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Old 01-15-2020, 11:38 AM
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Boats Boats is offline
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Post Who was the youngest President in Office!


The youngest person to assume the presidency was Theodore Roosevelt, who succeeded to the office at the age of 42 years, 322 days after the assassination of William McKinley (the youngest to become president after having been elected was John F.
Officeholder: Grover Cleveland; James K. Polk...

The median age upon accession to the presidency is 55 years and 3 months. This is how old Lyndon B. Johnson was at the time of his first inauguration.

The youngest person to assume the presidency was Theodore Roosevelt, who succeeded to the office at the age of 42 years, 322 days after the assassination of William McKinley (the youngest to become president after having been elected was John F. Kennedy, who was 43 years, 236 days of age on Inauguration Day). The oldest person to be elected to a first term was Donald Trump, who became president at the age of 70 years, 220 days.

Assassinated three years into his term, John F. Kennedy was the youngest at the time of his departure from office (46 years, 177 days); the youngest president to leave office at the conclusion of a normal transition was Theodore Roosevelt (50 years, 128 days). The oldest at the time of leaving office was Ronald Reagan (77 years, 349 days).

The president born after the greatest number of their successors is John F. Kennedy. He was born after four of his successors: Lyndon Johnson (8 years, 9 months, and 2 days); Ronald Reagan (6 years, 3 months, and 23 days); Richard Nixon (4 years, 4 months, and 16 days); and Gerald Ford (3 years, 10 months, and 15 days). On the other extreme, Ronald Reagan was born before four of his predecessors: Richard Nixon (1 year, 11 months, and 7 days); Gerald Ford (2 years, 5 months, and 8 days); John F. Kennedy (6 years, 3 months, and 23 days); and Jimmy Carter (13 years, 7 months, and 25 days).

The oldest living U.S. president is Jimmy Carter, born October 1, 1924 (age 95 years, 106 days). On March 22, 2019, he also became the nation's longest-lived president, surpassing the lifespan of George H. W. Bush, who died at the age of 94 years, 171 days. Additionally, Carter has the distinction of having the longest post-presidency in U.S. history, currently at 38 years, 360 days. The youngest living president is Barack Obama, born August 4, 1961 (age 58 years, 164 days). The shortest-lived president to have died by natural causes (thereby excluding John F. Kennedy and James A. Garfield, who were both assassinated) was James K. Polk, who died of cholera at the age of 53 years, 225 days; only 103 days after leaving office.

Six U.S. presidents have lived into their 90s. The first to do so, John Adams, held the distinction of being the longest-lived president for nearly two centuries, from 1803 until Ronald Reagan surpassed his lifespan in October 2001.[1][2] The six nonagenarian presidents (ordered by lifespan) are:

Herbert Hoover
John Adams
Ronald Reagan
Gerald Ford
George H.W. Bush
Jimmy Carter

Of the 44 people who have served as president, 24 have become the oldest such individual of their time, with one, William Howard Taft, doing so twice. Herbert Hoover held the distinction for the longest period of any, from the death of Calvin Coolidge in January 1933 until his own death 31 years later. Lyndon B. Johnson held it for the shortest, from the death of Harry S. Truman in December 1972 until his own death only 27 days later. Theodore Roosevelt, at age 49, is the youngest individual to become the oldest living president; Jimmy Carter became the oldest to acquire the distinction at age 94. (Nine of these individuals have also had the distinction of being the oldest living U.S. vice president: John Adams, Martin Van Buren, Millard Fillmore, Andrew Johnson, Harry S. Truman, Lyndon B. Johnson, Richard Nixon, Gerald Ford, and George H. W. Bush.)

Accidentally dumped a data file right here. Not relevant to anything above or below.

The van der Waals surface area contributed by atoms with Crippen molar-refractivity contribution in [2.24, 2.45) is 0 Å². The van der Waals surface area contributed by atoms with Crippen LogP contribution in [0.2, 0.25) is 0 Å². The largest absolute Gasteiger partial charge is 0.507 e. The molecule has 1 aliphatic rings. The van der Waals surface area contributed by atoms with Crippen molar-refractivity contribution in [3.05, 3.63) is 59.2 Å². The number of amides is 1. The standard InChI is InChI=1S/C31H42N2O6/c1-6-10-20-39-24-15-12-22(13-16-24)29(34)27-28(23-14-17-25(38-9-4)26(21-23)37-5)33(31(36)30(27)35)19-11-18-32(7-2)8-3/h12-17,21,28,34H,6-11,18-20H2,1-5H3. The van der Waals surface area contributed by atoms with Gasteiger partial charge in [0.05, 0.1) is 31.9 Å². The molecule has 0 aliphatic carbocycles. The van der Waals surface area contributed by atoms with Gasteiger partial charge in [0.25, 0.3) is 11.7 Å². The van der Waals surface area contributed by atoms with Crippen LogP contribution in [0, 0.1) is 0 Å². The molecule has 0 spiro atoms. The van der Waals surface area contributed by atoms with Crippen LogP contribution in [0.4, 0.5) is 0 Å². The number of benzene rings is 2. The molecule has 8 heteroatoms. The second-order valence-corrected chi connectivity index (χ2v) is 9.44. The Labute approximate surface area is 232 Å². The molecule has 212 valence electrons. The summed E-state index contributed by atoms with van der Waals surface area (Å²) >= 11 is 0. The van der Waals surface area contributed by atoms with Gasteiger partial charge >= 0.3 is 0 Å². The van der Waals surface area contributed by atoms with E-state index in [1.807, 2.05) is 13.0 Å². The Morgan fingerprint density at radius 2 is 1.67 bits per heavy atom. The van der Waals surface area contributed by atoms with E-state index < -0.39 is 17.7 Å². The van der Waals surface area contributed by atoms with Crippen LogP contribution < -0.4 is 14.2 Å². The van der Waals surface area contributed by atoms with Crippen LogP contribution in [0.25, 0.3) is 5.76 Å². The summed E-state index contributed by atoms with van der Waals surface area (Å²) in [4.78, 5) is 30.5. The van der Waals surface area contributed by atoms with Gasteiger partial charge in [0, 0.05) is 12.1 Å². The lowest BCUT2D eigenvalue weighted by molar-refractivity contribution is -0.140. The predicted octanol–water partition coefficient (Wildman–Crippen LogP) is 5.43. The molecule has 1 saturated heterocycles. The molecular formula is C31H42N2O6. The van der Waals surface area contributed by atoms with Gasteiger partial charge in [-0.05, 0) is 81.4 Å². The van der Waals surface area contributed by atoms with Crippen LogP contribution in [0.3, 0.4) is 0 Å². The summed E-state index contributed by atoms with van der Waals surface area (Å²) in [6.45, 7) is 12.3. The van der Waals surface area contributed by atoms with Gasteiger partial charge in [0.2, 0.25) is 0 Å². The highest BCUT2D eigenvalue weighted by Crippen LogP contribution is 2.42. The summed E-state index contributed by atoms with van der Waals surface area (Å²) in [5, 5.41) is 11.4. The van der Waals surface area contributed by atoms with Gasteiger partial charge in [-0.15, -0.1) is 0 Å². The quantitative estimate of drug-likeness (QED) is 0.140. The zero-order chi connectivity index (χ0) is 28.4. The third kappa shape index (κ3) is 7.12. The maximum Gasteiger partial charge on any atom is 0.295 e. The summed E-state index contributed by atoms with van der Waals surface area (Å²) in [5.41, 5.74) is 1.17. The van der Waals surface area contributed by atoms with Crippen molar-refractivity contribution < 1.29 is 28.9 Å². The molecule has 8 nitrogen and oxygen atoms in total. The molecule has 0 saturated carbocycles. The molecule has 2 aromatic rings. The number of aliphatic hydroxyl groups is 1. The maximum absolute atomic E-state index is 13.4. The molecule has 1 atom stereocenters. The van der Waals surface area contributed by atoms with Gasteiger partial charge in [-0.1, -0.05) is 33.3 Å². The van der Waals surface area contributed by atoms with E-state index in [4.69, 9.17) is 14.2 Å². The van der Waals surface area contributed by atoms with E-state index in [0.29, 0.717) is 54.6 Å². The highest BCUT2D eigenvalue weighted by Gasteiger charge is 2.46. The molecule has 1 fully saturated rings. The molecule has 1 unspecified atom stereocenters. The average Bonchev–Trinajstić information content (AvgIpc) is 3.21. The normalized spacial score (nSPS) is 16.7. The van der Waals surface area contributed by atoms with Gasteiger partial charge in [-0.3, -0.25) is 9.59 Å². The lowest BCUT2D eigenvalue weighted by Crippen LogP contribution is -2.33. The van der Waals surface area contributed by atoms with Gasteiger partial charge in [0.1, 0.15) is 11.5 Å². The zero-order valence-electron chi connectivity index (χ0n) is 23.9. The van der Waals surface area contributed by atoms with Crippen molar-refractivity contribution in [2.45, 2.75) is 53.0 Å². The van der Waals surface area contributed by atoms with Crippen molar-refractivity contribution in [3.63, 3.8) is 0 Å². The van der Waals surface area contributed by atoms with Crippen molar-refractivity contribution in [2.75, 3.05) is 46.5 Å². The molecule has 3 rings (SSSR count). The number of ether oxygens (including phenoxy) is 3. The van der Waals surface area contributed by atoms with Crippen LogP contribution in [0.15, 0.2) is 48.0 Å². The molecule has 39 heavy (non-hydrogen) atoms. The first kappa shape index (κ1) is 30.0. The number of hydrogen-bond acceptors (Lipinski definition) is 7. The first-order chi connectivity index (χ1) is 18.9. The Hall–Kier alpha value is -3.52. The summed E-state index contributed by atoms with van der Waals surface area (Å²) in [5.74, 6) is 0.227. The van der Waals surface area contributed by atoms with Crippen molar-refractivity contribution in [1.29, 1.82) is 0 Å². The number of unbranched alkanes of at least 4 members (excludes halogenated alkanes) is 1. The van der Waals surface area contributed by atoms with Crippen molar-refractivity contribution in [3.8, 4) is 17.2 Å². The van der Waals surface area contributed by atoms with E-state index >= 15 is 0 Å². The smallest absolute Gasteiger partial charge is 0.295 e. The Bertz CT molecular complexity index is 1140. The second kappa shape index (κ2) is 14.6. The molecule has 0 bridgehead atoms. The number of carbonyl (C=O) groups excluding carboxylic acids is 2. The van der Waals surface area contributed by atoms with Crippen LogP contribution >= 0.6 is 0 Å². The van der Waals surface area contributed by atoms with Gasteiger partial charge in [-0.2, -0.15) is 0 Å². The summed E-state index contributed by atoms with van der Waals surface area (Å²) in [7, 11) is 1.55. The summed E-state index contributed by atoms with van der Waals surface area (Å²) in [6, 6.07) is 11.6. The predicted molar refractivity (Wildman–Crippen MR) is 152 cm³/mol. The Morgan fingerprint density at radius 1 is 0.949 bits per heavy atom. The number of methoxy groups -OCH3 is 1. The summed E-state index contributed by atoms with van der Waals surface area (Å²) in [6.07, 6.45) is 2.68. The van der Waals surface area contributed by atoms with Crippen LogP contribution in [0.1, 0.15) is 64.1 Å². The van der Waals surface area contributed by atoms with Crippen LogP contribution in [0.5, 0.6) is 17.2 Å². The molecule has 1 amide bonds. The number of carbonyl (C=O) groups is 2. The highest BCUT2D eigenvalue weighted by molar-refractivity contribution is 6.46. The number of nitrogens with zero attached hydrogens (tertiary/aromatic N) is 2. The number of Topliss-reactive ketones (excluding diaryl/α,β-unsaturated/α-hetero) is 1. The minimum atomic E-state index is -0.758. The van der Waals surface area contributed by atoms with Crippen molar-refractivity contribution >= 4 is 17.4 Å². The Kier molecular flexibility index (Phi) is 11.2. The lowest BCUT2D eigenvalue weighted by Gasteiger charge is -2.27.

On three occasions the oldest living president lost the distinction not by his death, but by the inauguration of a president who was older: Theodore Roosevelt (born 1858) to William Howard Taft (born 1857) in 1909; Taft to Woodrow Wilson (born 1856) in 1913 (though Taft later regained the honor, as he outlived Wilson); and Richard Nixon (born 1913) to Ronald Reagan (born 1911) in 1981.

Eleven presidents have held the distinction while in office. In the cases of George Washington, William Howard Taft, Woodrow Wilson, and Ronald Reagan this occurred upon their inauguration as they were older than their living predecessors (or, in Washington's case, had no predecessors). In the cases of John Adams, Ulysses S. Grant, Theodore Roosevelt, Herbert Hoover and Richard Nixon, this happened at the same time as their becoming the only living president; in the cases of Andrew Jackson and Benjamin Harrison, the only other living president at the time was a younger predecessor, John Quincy Adams and Grover Cleveland respectively. By contrast, the president who acquired the distinction furthest from his time in office was Jimmy Carter, who had been retired for 37 years, 314 days.


O Almighty Lord God, who neither slumberest nor sleepest; Protect and assist, we beseech thee, all those who at home or abroad, by land, by sea, or in the air, are serving this country, that they, being armed with thy defence, may be preserved evermore in all perils; and being filled with wisdom and girded with strength, may do their duty to thy honour and glory; through Jesus Christ our Lord. Amen.

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